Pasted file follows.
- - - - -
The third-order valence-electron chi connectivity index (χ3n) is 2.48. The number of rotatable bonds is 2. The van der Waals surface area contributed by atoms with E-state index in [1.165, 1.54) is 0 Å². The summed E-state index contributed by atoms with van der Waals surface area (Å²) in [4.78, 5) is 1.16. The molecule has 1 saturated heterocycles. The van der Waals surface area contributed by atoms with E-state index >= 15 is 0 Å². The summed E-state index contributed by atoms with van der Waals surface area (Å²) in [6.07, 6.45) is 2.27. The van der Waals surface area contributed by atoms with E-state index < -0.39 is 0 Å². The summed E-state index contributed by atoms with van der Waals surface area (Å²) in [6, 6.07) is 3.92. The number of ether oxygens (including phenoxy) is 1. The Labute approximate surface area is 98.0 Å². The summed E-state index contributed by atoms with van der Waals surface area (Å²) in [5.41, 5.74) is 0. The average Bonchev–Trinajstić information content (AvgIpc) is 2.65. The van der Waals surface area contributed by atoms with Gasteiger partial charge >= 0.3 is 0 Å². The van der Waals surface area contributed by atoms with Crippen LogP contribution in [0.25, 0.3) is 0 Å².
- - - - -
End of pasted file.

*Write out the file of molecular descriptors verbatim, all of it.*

The third-order valence-electron chi connectivity index (χ3n) is 2.48. The number of rotatable bonds is 2. The van der Waals surface area contributed by atoms with E-state index in [1.165, 1.54) is 0 Å². The summed E-state index contributed by atoms with van der Waals surface area (Å²) in [4.78, 5) is 1.16. The molecule has 1 saturated heterocycles. The van der Waals surface area contributed by atoms with E-state index >= 15 is 0 Å². The summed E-state index contributed by atoms with van der Waals surface area (Å²) in [6.07, 6.45) is 2.27. The van der Waals surface area contributed by atoms with E-state index < -0.39 is 0 Å². The summed E-state index contributed by atoms with van der Waals surface area (Å²) in [6, 6.07) is 3.92. The number of ether oxygens (including phenoxy) is 1. The Labute approximate surface area is 98.0 Å². The summed E-state index contributed by atoms with van der Waals surface area (Å²) in [5.41, 5.74) is 0. The average Bonchev–Trinajstić information content (AvgIpc) is 2.65. The van der Waals surface area contributed by atoms with Gasteiger partial charge >= 0.3 is 0 Å². The van der Waals surface area contributed by atoms with Crippen LogP contribution in [0.25, 0.3) is 0 Å².